I do not have any idea why we do not have problems in Togo […] I only see that it works automatically.”

    Although seeming normal and effortless, the existing culture of peace must be maintained. One way to do this is to act in line with the culture of peace – even if it is purely out of routine or habit.

    Close Social Bonds and Religious Tolerance

    Close social bonds and religious tolerance, for example, seem central to the culture of interreligious peace and were common explanations for interreligious peace in our interviews. It is common for Sierra Leoneans and Togolese to occupy religiously diverse spaces, which makes it normal and acceptable to them to interact with members of other religions. Indeed, our research has shown that perceiving interreligious interactions to be common and acceptable was positively associated with individuals’ own positive contact experiences (Köbrich, Martinović, and Stark 2023). In this way, their own bonds with people of other religions keep the culture of interreligious peace alive. Close social bonds are also cited as a source of resilience because they are viewed as making interreligious violence improbable. After all, why should anyone turn against the people they love, their parents, their children, their friends? Religious tolerance, the conviction that everyone is free to follow the religion of their choice, is another important aspect of the culture of interreligious peace in Sierra Leone and Togo. A Sierra Leonean interviewee told us,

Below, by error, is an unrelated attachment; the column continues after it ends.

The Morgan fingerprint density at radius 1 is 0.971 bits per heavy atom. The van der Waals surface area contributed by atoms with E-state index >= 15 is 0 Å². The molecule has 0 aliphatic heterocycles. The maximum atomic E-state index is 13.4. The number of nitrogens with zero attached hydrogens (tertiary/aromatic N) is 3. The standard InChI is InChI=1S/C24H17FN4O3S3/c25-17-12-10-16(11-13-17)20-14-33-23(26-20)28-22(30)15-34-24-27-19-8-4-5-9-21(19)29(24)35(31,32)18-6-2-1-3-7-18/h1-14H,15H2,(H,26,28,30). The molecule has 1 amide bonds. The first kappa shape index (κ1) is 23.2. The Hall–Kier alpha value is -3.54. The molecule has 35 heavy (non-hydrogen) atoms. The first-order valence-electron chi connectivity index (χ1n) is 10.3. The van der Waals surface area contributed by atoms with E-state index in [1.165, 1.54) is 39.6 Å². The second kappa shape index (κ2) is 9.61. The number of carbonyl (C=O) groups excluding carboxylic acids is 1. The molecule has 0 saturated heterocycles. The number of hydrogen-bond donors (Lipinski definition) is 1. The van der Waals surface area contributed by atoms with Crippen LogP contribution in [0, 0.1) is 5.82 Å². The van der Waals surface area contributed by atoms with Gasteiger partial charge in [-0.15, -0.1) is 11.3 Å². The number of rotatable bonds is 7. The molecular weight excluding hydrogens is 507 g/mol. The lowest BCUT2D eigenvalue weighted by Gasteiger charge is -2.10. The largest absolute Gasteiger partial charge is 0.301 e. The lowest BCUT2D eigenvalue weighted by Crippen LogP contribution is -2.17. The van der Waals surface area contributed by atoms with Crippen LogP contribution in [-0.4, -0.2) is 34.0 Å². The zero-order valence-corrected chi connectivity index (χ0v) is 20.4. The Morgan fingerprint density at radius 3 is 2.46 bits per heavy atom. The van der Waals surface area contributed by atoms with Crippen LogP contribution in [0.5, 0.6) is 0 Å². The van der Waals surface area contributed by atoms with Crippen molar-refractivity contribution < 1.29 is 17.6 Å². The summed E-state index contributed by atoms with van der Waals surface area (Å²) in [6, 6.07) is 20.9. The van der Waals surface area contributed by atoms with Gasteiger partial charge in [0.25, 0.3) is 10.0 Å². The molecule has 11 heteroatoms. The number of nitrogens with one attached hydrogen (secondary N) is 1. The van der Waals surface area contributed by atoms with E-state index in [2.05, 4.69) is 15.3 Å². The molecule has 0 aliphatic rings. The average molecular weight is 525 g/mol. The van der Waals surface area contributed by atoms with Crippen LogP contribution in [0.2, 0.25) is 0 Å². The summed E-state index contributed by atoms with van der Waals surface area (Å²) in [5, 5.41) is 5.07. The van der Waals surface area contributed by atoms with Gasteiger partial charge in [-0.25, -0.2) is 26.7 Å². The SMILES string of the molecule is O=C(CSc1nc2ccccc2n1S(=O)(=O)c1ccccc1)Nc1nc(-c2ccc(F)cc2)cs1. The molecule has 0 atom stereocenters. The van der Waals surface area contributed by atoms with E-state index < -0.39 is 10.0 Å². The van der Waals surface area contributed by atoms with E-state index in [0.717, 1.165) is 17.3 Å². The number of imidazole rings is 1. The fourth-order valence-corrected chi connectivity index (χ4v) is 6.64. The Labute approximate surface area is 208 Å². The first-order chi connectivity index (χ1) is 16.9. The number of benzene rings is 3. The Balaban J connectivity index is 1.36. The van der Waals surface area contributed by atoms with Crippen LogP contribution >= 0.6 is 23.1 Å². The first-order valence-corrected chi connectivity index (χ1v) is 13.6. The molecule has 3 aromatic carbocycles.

I don’t see any reason why we should be having problems. That’s about our faith. They have their own faith, and that’s their right, it’s a human right.

    Living up to the value of religious tolerance in word and deed maintains the culture of interreligious peace by normalising respectful treatment of people of other religions.